So, for today I will be honest and say that I don't feel good. I feel an emptiness in my stomach and in my heart. I want to isolate. I have no desires to act out, but I choose to be honest enough to say that I will continue to suffer until I turn to my Higher Power, not food or sex or love for comfort. I also am willing to admit that I feel scared to share these things. I am afraid of judgment and just as afraid of the intimacy required for someone to show me their genuine support. Just for today I'm facing those fears.

Sunday, November 02, 2008

Some things don't make sense

I have began, once again, to face my love-hate relationship with food. It is an addiction, no doubt. I use food as a friend and isolate myself inside this body, at times treating myself to a slow, but certainly early death.

I have been willing over these years to come here to this confessional and write about the dozens of men I've met and bedded or played sex games with, about my struggles with romantic and sexual obsessions, yet somehow coming here to write about my lifelong, daily struggle with food, seems more shaming than anything I've written thus far.

I live in constant shame as my short, obese body moves about in the world. I walk into a room and search for the chair where I'll be least obtrusive, the seat where I'll fit in best. I walk into job interviews knowing that the very first thing anyone notices is my weight.

I am ashamed as I sit in restaurants, or even in my car, for other people to see me eat. I feel their eyes, filled with shame glaring with contempt, thinking things like, "Disgusting. Don't you care about yourself?"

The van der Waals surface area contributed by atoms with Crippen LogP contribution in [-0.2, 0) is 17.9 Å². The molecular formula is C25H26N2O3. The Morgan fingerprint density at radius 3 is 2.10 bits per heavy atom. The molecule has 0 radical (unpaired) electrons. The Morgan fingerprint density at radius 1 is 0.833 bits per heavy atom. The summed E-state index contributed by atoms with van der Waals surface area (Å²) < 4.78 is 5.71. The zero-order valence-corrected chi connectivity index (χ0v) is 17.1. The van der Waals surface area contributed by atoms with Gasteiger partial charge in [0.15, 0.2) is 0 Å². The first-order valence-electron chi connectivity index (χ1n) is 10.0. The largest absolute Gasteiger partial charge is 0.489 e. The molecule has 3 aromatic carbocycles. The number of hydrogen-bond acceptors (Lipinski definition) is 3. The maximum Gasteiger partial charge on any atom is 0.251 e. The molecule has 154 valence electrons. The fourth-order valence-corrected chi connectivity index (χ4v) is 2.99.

One of my compulsions as it relates to food is drive-thrus. I literally drive down the road, after stopping at a drive-thru, hoping I don't have to stop at any traffic lights so that no one can watch me eating that burger.

Another compulsion is buying candy bars, cookies and cakes from convenience stores. Again, I eat these all in hiding. Ashamed, beyond words, buying more and and more to cover the shame, and building a larger and larger exterior that will never hide the hurt.

I have lived this way since I was a child. I am not sure I would know how to act if I weren't fat. I grew up the fat kid in school -- a compulsive overeater, my love affair with food going back as far as I can remember.

I had some fat friends for a while who I could laugh with about it. We made jokes about all the things we couldn't do. But behind those laughs was a deep pain in our hearts that each of us understood without speaking. Two of my "fat friends" have recently lost their weight. When they talk about how freeing it is to go into a "regular" store at the mall and have something fit, I yearn for that feeling. It's only plus-size shops for me, for as long as I can remember.

It is very, very painful to live like this, and when I think about powerlessness ... it's almost unimaginable how powerless I feel over the disease of compulsive overeating.

So, here I go again, joining a program at my gym with other overweight women, thrilled that mine is not the highest weight in the room, seeking to move forward in becoming wholly healthy through better food choices and regular exercise. I realize that because of my shame, I have a lot self-will. Thus, unlike times in the past, I am very aware of my need to surrender my will and my life over to a power greater than myself. And that power mustn't be the food.

I have a lot fear (which is the absence of faith), because the last time I tried to tackle my compulsive overeating issues, I had a serious relapse in my sex addiction program. This all goes back to that constant need for some form of escape. I think for a long time I used work as my escape. I don't have work to turn to now.

I know, without a doubt, that it is my Higher Power that I must turn to. God please help me. I cannot do this alone.